Trucking Strategies and Business Adaptations to Demand

During and after the pandemic, the trucking industry has changed many strategies and adapted their business to a changing landscape. An increase in e-commerce sales has shifted trucking from small business retail to larger e-commerce businesses like Amazon and Walmart. More trucking roles were needed to move e-commerce items from manufacturers to distribution hubs and from ports to warehouses. Whether it is the finished products that are sold online or the raw materials that make these products, the truck driving industry had to pivot to the increased demand for truck drivers in the industry.

There was also a shift in spending on goods over services, especially during the pandemic. This increase in spending on goods bogged down the supply chain and required additional resources that included truck drivers to move the goods around the country. This increased the demand for additional truck drivers that will continue well after COVID-19.

The food industry also needed a new strategy because consumers were buying more food at grocery stores rather than restaurants. This caused great challenges in logistics. Many trucking routes needed to adapt to the new consumer habits. The aftereffects of the pandemic may further this trend, with consumers eating less at restaurants and shopping more at grocery stores for their food. The trucking industry must adapt to this change in consumer behavior and hire additional truck drivers to fill demand.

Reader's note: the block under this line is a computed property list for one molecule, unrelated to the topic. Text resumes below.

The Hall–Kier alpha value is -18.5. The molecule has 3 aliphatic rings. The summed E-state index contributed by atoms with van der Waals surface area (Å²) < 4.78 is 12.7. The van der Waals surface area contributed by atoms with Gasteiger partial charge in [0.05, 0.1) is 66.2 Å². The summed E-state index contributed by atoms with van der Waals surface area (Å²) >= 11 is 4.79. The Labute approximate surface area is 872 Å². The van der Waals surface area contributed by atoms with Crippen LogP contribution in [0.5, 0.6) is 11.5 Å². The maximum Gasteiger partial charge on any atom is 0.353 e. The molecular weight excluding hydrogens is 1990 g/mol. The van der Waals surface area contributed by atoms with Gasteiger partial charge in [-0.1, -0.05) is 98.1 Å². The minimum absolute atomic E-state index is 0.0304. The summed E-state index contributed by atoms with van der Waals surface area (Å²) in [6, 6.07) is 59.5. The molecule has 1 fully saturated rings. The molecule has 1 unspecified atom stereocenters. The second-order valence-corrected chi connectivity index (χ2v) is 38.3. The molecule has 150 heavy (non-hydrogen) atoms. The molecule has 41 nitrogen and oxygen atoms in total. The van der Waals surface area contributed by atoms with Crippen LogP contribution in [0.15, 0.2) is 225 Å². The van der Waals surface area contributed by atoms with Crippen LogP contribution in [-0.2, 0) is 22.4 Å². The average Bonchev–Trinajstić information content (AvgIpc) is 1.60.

Cross Training for more Certified Truck Drivers

Truck driving companies should cross train employees in case one or two drivers are out and someone needs to keep a small trucking company running. That way, everyone that can drive a semi is certified with a Class A CDL and completes training at a truck driving academy.

There is also a demand for those with Class A CDL to operate trucks locally. Driving construction trucks, busses and other large vehicles that aren’t necessarily 18 wheelers. This will further increase demand for truck drivers in the coming decade.

Final Thoughts

The truck driving industry is changing to meet the post COVID-19 world. The good news is that truck drivers are in demand. Did you know that you can get your Class A CDL in as little as 4 weeks? The Truck Driving Academy at Ohio Business College offers a certificate in truck driving and prepares you for the Class A CDL driving exam. If you are in Dayton, Middletown, or Columbus and want to start a rewarding career, Ohio Business College is here to help. So, get behind the wheel and start driving toward your future.

Want to Learn More?

If you are ready to take to the open road, hauling inventory across the state of Ohio and potentially the rest of the United States, one of the CDL certificate programs at Ohio Business College’s Truck Driving Academy is the perfect place to start. With Ohio locations in Dayton, Middletown and Columbus, our Truck Driving Academy offers one of the most respected Class A CDL certificate programs in the Tri-State region.

If you are interested in a truck driving profession, let Ohio Business College answer any questions you may have. Contact us today to learn more about our Truck Driving programs.